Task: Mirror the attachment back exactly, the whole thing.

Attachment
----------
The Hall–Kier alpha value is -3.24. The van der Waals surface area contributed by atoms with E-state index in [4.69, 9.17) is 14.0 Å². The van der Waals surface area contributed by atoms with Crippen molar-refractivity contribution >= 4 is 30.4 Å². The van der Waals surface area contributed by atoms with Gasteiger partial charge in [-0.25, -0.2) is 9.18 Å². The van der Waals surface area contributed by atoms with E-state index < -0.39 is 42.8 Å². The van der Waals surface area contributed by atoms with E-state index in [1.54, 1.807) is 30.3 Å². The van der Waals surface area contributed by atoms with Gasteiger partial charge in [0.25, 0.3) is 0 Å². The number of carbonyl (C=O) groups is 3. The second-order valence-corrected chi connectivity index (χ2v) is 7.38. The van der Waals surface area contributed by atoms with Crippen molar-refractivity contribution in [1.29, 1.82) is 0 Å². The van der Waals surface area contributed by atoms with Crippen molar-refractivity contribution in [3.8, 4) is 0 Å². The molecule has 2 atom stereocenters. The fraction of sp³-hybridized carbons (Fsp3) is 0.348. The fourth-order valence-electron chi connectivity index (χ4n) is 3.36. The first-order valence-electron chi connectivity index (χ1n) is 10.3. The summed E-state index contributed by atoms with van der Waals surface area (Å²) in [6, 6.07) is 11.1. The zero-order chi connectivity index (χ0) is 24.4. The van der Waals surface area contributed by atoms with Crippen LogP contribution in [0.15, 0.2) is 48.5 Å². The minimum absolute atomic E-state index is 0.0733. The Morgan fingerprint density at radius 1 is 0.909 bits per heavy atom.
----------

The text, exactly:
The Hall–Kier alpha value is -3.24. The van der Waals surface area contributed by atoms with E-state index in [4.69, 9.17) is 14.0 Å². The van der Waals surface area contributed by atoms with Crippen molar-refractivity contribution >= 4 is 30.4 Å². The van der Waals surface area contributed by atoms with Gasteiger partial charge in [-0.25, -0.2) is 9.18 Å². The van der Waals surface area contributed by atoms with E-state index < -0.39 is 42.8 Å². The van der Waals surface area contributed by atoms with E-state index in [1.54, 1.807) is 30.3 Å². The van der Waals surface area contributed by atoms with Gasteiger partial charge in [0.25, 0.3) is 0 Å². The number of carbonyl (C=O) groups is 3. The second-order valence-corrected chi connectivity index (χ2v) is 7.38. The van der Waals surface area contributed by atoms with Crippen molar-refractivity contribution in [1.29, 1.82) is 0 Å². The van der Waals surface area contributed by atoms with Crippen molar-refractivity contribution in [3.8, 4) is 0 Å². The molecule has 2 atom stereocenters. The fraction of sp³-hybridized carbons (Fsp3) is 0.348. The fourth-order valence-electron chi connectivity index (χ4n) is 3.36. The first-order valence-electron chi connectivity index (χ1n) is 10.3. The summed E-state index contributed by atoms with van der Waals surface area (Å²) in [6, 6.07) is 11.1. The zero-order chi connectivity index (χ0) is 24.4. The van der Waals surface area contributed by atoms with Crippen LogP contribution in [0.15, 0.2) is 48.5 Å². The minimum absolute atomic E-state index is 0.0733. The Morgan fingerprint density at radius 1 is 0.909 bits per heavy atom.